Tourism numbers are rising dramatically and London is set to become the most visited city in the world in 2014 (MasterCard Global Destinations Cities Index). Understandably the capital's leisure sector has grown and new independent corporate brands emerged.
Outside of the Capital, the restaurant market has historically not demonstrated the same degree of acceptance towards new trends, but now change is in the air. In fact many new operations have established a foothold in the regions and are seeking to bring their brands of hospitality to the Capital. Living Ventures, the established northern based restaurant group, is a prime example of this.
The challenge is whether many of the more recent emerging brands coming out of London will flourish and survive in the smaller cities around the country. Can they adapt their concepts to a different demographic? The answer in most instances is yes.
There has been a shift in consumer demand, aligned with a recognition from operators of the potential that these cities present. The institutional landlords have also played a role through the development of shopping centres, many now boasting multi faceted leisure offerings with dedicated restaurant streets.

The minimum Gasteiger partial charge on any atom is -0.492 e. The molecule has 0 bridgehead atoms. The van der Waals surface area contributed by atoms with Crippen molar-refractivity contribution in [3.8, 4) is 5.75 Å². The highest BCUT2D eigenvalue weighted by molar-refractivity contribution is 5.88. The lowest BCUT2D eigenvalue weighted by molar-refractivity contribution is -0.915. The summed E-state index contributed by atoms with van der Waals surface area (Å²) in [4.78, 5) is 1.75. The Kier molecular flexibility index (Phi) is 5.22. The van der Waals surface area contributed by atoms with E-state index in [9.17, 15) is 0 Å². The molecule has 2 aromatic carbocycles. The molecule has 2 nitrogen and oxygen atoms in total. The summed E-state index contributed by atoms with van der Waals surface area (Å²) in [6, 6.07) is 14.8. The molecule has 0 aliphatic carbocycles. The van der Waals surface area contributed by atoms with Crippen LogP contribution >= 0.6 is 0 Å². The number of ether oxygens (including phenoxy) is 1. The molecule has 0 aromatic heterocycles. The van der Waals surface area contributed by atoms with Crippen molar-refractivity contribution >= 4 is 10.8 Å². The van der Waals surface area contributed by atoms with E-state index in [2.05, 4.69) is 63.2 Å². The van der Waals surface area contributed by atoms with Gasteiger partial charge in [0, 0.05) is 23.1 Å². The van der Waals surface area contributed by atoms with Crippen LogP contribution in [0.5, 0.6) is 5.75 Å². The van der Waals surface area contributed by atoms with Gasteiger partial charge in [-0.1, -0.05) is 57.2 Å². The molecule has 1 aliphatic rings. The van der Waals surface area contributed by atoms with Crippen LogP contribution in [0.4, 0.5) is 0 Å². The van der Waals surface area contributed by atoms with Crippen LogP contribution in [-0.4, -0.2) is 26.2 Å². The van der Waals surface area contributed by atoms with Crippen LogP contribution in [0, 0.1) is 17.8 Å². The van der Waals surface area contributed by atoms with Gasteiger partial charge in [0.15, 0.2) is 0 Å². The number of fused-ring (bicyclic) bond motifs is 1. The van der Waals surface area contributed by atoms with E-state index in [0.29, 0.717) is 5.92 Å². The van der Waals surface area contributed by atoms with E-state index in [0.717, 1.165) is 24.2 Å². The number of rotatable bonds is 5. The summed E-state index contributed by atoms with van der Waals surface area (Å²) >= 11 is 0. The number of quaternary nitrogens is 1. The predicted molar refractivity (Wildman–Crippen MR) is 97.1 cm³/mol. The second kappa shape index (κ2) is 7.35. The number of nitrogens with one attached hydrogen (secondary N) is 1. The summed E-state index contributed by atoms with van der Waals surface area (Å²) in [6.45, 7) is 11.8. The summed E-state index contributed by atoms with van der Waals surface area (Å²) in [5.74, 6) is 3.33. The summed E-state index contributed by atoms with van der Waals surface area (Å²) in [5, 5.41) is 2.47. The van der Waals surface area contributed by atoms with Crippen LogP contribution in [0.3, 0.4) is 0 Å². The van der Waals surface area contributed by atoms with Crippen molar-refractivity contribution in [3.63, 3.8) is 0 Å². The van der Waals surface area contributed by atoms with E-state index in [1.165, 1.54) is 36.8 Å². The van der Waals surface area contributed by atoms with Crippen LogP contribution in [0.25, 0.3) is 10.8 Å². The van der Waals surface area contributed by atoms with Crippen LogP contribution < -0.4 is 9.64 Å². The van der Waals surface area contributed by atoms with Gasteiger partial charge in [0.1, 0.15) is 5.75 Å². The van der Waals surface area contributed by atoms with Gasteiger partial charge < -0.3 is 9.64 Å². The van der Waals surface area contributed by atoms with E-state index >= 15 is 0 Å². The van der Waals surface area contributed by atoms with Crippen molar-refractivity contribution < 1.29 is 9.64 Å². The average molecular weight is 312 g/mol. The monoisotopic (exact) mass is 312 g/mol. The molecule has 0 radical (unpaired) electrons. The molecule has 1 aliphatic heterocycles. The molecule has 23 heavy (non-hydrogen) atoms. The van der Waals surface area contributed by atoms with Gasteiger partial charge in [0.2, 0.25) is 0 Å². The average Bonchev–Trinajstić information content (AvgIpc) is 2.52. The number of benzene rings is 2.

The Liverpool ONE scheme is a great example of this with record results for 2013. Sales from restaurants and cafes were up 13% year on year having attracted the likes of Bill's, Ed's Easy Diner and Byron. Leeds Trinity has also put itself on the map boasting 30 restaurants and cafes alongside its retail offering.
In many of these schemes, the flagship outlets are not just the usual parade of mass market brands. The likes of The Botanist and The Alchemist in Leeds have managed to rival their London equivalents with high quality design delivering attractive restaurants.
A similar success story can be found on the traditional High Street. Earlier this year, in Manchester, The French and Manchester House battled it out in the public eye aiming to become the city's first Michelin starred restaurant. Such innovative gastronomy and high calibre restaurants demonstrate the change in consumer preferences in recent years.
So clearly London is an expensive and highly sought after city that runs the risk of becoming overheated and over competitive, particularly for new start ups and independent restaurateurs.
Possibly for these reasons some operators have actively sought to either branch out or establish themselves in the smaller towns around the edge, a stance taken by fledgling casual Thai concept, Giggling Squid, which launched in Hove in 2009 and now stands at 10 sites spread across towns in the south of the country. Whilst it may look to tickle the boundaries of the Capital, it is yet to venture further in.
London will undoubtedly continue to retain its allure to the majority of new operators but as the smaller UK towns and cities continue to reinvent themselves, we'll see many more choosing to set up shop there instead of in the hotbed that is our Capital.